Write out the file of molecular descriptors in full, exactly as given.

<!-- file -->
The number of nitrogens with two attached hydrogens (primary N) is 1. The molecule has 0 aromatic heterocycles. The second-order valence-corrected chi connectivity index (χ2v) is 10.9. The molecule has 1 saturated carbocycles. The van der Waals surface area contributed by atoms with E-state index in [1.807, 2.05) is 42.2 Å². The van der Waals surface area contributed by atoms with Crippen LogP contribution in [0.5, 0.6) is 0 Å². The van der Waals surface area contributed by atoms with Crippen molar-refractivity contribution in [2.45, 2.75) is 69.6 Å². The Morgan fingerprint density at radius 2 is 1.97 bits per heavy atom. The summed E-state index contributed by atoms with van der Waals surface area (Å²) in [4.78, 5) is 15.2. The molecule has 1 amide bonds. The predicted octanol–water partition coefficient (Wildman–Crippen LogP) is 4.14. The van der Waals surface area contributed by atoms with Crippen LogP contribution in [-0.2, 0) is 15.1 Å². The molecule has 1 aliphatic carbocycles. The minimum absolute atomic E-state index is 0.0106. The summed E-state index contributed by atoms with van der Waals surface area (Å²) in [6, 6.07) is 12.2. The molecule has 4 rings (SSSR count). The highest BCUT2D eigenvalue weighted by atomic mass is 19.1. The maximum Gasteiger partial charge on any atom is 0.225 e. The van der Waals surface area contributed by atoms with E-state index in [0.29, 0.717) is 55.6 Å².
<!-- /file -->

The number of nitrogens with two attached hydrogens (primary N) is 1. The molecule has 0 aromatic heterocycles. The second-order valence-corrected chi connectivity index (χ2v) is 10.9. The molecule has 1 saturated carbocycles. The van der Waals surface area contributed by atoms with E-state index in [1.807, 2.05) is 42.2 Å². The van der Waals surface area contributed by atoms with Crippen LogP contribution in [0.5, 0.6) is 0 Å². The van der Waals surface area contributed by atoms with Crippen molar-refractivity contribution in [2.45, 2.75) is 69.6 Å². The Morgan fingerprint density at radius 2 is 1.97 bits per heavy atom. The summed E-state index contributed by atoms with van der Waals surface area (Å²) in [4.78, 5) is 15.2. The molecule has 1 amide bonds. The predicted octanol–water partition coefficient (Wildman–Crippen LogP) is 4.14. The van der Waals surface area contributed by atoms with Crippen LogP contribution in [-0.2, 0) is 15.1 Å². The molecule has 1 aliphatic carbocycles. The minimum absolute atomic E-state index is 0.0106. The summed E-state index contributed by atoms with van der Waals surface area (Å²) in [6, 6.07) is 12.2. The molecule has 4 rings (SSSR count). The highest BCUT2D eigenvalue weighted by atomic mass is 19.1. The maximum Gasteiger partial charge on any atom is 0.225 e. The van der Waals surface area contributed by atoms with E-state index in [0.29, 0.717) is 55.6 Å².